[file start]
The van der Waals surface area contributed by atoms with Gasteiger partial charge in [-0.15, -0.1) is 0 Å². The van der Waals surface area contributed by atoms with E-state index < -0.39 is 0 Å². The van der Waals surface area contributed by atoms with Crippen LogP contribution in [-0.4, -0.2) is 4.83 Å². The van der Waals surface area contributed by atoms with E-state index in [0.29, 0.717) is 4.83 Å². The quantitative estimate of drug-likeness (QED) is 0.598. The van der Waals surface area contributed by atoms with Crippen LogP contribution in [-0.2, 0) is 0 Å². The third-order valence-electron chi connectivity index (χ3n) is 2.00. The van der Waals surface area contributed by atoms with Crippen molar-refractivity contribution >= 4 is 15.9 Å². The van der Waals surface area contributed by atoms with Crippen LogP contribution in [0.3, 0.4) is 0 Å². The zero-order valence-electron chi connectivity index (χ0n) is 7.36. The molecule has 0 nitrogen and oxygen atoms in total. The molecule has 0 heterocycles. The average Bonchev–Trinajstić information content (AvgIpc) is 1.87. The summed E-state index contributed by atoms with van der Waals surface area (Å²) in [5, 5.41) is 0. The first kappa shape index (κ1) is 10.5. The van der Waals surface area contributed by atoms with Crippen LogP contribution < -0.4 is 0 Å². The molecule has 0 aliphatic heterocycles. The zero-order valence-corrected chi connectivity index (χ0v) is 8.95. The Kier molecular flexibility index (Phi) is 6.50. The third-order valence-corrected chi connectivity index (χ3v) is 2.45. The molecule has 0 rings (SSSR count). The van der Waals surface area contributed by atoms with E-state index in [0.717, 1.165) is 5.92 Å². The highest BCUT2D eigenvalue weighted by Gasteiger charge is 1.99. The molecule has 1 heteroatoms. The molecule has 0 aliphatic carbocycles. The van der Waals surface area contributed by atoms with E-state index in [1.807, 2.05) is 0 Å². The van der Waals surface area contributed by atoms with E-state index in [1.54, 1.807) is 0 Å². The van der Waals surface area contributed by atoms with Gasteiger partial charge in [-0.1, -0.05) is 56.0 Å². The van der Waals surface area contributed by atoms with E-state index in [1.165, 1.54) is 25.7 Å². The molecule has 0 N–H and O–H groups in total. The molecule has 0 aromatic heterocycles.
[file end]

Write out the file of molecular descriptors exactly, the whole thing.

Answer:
The van der Waals surface area contributed by atoms with Gasteiger partial charge in [-0.15, -0.1) is 0 Å². The van der Waals surface area contributed by atoms with E-state index < -0.39 is 0 Å². The van der Waals surface area contributed by atoms with Crippen LogP contribution in [-0.4, -0.2) is 4.83 Å². The van der Waals surface area contributed by atoms with E-state index in [0.29, 0.717) is 4.83 Å². The quantitative estimate of drug-likeness (QED) is 0.598. The van der Waals surface area contributed by atoms with Crippen LogP contribution in [-0.2, 0) is 0 Å². The third-order valence-electron chi connectivity index (χ3n) is 2.00. The van der Waals surface area contributed by atoms with Crippen molar-refractivity contribution >= 4 is 15.9 Å². The van der Waals surface area contributed by atoms with Crippen LogP contribution in [0.3, 0.4) is 0 Å². The zero-order valence-electron chi connectivity index (χ0n) is 7.36. The molecule has 0 nitrogen and oxygen atoms in total. The molecule has 0 heterocycles. The average Bonchev–Trinajstić information content (AvgIpc) is 1.87. The summed E-state index contributed by atoms with van der Waals surface area (Å²) in [5, 5.41) is 0. The first kappa shape index (κ1) is 10.5. The van der Waals surface area contributed by atoms with Crippen LogP contribution < -0.4 is 0 Å². The molecule has 0 aliphatic heterocycles. The zero-order valence-corrected chi connectivity index (χ0v) is 8.95. The Kier molecular flexibility index (Phi) is 6.50. The third-order valence-corrected chi connectivity index (χ3v) is 2.45. The molecule has 0 rings (SSSR count). The van der Waals surface area contributed by atoms with E-state index in [0.717, 1.165) is 5.92 Å². The highest BCUT2D eigenvalue weighted by Gasteiger charge is 1.99. The molecule has 1 heteroatoms. The molecule has 0 aliphatic carbocycles. The van der Waals surface area contributed by atoms with E-state index in [1.807, 2.05) is 0 Å². The van der Waals surface area contributed by atoms with E-state index in [1.54, 1.807) is 0 Å². The van der Waals surface area contributed by atoms with Gasteiger partial charge in [-0.1, -0.05) is 56.0 Å². The van der Waals surface area contributed by atoms with E-state index in [1.165, 1.54) is 25.7 Å². The molecule has 0 N–H and O–H groups in total. The molecule has 0 aromatic heterocycles.